Bridge Flat @ Old Corn Mill sits in the designated area covered by Oakworth conservation area of historical interest:
• Oakworth is thought to be a settlement of some antiquity and may well be Saxon in origin. After the Conquest, the Manor of Oakworth was passed to a Norman Lord, Gilbert de Tison. Oakworth was noted in the Domesday Survey and is known to have been a large manor extending from Keighley to the Lancashire border. From the 13th century onwards the woodlands were systematically cleared in order to cultivate the land.
• Little is known of the early history of the settlement, though it is likely that Oakworth originally comprised of a cluster of small agricultural hamlets located around the main road along the Worth Valley. The tenants and freeholders in these settlements would have worked the land under an open field system and paid taxes and allegiance to the Lords of the Manor. From the 16th century onwards farmers began to supplement their income by the production of woollen cloth.
• By the early 19th century the Worth Valley was one of the main producers of woollen cloth in the district. Several worsted and cotton mills were constructed along the banks of the stream to the south of the village and cloth manufacture swiftly evolved from a small- scale cottage-based industry into an efficient mill-based concern. During this period the village expanded rapidly and a large number of houses, mainly in the form of terraces were built.
• Two non-conformist chapels were constructed in the early 19th century, followed by an Anglican chapel in 1846. Schools were established at an early date in the settlement, the first being the Methodist Free School at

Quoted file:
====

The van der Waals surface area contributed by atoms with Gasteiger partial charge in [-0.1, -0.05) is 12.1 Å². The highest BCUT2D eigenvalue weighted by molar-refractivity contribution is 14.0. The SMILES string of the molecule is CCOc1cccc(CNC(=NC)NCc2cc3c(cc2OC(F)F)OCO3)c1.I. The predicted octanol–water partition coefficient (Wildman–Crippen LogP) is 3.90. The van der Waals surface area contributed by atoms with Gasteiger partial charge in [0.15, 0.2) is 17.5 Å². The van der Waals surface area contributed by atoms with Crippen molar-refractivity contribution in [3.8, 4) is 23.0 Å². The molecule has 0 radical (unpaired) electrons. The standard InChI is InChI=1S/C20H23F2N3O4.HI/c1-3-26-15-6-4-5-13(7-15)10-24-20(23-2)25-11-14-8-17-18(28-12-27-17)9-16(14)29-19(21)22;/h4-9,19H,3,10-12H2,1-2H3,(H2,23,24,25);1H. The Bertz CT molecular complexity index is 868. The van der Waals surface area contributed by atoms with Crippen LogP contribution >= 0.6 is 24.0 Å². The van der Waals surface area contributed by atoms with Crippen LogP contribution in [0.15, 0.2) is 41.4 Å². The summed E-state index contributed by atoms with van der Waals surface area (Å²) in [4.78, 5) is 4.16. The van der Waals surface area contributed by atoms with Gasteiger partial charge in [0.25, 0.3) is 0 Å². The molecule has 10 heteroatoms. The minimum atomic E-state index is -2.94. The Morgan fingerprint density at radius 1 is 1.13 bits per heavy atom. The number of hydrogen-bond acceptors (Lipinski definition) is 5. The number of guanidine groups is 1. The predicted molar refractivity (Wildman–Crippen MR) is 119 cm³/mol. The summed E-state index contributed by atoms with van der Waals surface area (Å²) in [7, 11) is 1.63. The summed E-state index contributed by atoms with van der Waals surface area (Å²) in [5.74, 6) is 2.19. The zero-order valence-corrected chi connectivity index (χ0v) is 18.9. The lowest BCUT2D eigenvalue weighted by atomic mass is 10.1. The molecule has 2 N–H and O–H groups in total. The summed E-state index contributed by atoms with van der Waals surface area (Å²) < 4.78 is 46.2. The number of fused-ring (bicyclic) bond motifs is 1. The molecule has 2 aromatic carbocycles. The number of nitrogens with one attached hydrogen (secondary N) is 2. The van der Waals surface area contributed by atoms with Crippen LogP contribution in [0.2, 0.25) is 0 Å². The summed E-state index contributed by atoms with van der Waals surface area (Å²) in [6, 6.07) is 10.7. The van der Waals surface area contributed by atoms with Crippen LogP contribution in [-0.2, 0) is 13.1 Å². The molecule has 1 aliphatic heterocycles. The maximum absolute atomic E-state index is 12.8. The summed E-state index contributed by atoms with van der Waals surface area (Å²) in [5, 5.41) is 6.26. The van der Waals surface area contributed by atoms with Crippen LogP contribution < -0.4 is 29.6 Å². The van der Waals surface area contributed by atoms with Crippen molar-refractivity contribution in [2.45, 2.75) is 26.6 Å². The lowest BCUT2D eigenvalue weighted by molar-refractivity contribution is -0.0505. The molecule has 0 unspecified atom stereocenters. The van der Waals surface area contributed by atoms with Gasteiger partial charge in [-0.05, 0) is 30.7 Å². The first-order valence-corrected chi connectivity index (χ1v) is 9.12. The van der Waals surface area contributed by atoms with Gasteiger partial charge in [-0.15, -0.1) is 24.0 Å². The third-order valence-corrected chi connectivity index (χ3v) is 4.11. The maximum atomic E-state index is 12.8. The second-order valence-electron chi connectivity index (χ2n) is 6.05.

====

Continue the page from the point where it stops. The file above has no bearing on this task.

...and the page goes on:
Sykes Head in 1790, which was paid for by public subscription.
• Though sadly no longer standing, Oakworth House was a fine example of Victorian architecture and was built between 1864-74 for Sir Isaac Holden, creator of the world’s largest wool combing business and noted philanthropist. The house was built in an elegant Italianate style with hot houses and a large winter garden to the rear. The gardens and parklands of the house were locally renown and drew visitors from all over the district. Sadly the house burnt down in 1909 and the land was donated to the people of Oakworth in order to create a public park, now called Oakworth Park.
Oakworth is known to be a settlement of some antiquity and is probably of Anglo-Saxon origin. Historically, Oakworth fell within the ancient Wapentake of Staincliffe and Ewecross and was formerly a manor of substantial size, stretching from Keighley to the Lancastrian border.
The name ‘Oakworth’ is thought to be a derivative of an Old English term meaning ‘enclosure of oaks’ and was first mentioned in the Domesday Survey of 1086. Its entry has been translated to read as follows:
“Manor in Arcade (Oakworth) Gamelbar and William had one carucate to be taxed”
One ‘carucate’ is thought to equal around 100-120 acres in size. Following the Conquest, William divided the lands in the north of England between his Norman lords and knights and the manor at Oakworth, along with the neighbouring manor of Neuhuse (Newsholme) was passed to a Norman lord by the name of Gilbert de Tison (Keighley, 1879).
Though little is known of its early history it is thought that the Pennine landscape around the